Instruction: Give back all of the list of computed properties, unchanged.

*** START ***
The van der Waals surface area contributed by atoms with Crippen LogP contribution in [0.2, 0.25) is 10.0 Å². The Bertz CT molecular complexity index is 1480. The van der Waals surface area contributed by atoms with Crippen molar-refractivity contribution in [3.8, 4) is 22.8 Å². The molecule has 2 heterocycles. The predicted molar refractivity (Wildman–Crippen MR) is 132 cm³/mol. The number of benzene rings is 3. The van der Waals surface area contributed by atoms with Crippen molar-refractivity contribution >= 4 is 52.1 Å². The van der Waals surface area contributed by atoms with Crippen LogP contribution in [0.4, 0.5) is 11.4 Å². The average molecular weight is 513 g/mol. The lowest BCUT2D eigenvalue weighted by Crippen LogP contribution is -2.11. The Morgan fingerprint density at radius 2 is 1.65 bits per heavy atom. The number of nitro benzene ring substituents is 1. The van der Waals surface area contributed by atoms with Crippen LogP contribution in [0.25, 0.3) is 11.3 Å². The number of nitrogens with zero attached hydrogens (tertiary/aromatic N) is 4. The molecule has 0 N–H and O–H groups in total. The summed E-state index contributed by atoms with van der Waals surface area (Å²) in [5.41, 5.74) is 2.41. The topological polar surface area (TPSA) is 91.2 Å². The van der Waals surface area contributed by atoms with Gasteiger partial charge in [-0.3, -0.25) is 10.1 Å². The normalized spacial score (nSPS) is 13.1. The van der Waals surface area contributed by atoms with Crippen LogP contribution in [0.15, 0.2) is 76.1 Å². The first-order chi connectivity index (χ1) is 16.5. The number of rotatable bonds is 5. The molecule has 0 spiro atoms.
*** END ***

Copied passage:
The van der Waals surface area contributed by atoms with Crippen LogP contribution in [0.2, 0.25) is 10.0 Å². The Bertz CT molecular complexity index is 1480. The van der Waals surface area contributed by atoms with Crippen molar-refractivity contribution in [3.8, 4) is 22.8 Å². The molecule has 2 heterocycles. The predicted molar refractivity (Wildman–Crippen MR) is 132 cm³/mol. The number of benzene rings is 3. The van der Waals surface area contributed by atoms with Crippen molar-refractivity contribution >= 4 is 52.1 Å². The van der Waals surface area contributed by atoms with Crippen LogP contribution in [0.4, 0.5) is 11.4 Å². The average molecular weight is 513 g/mol. The lowest BCUT2D eigenvalue weighted by Crippen LogP contribution is -2.11. The Morgan fingerprint density at radius 2 is 1.65 bits per heavy atom. The number of nitro benzene ring substituents is 1. The van der Waals surface area contributed by atoms with Crippen LogP contribution in [0.25, 0.3) is 11.3 Å². The number of nitrogens with zero attached hydrogens (tertiary/aromatic N) is 4. The molecule has 0 N–H and O–H groups in total. The summed E-state index contributed by atoms with van der Waals surface area (Å²) in [5.41, 5.74) is 2.41. The topological polar surface area (TPSA) is 91.2 Å². The van der Waals surface area contributed by atoms with Gasteiger partial charge in [-0.3, -0.25) is 10.1 Å². The normalized spacial score (nSPS) is 13.1. The van der Waals surface area contributed by atoms with Crippen LogP contribution in [0.15, 0.2) is 76.1 Å². The first-order chi connectivity index (χ1) is 16.5. The number of rotatable bonds is 5. The molecule has 0 spiro atoms.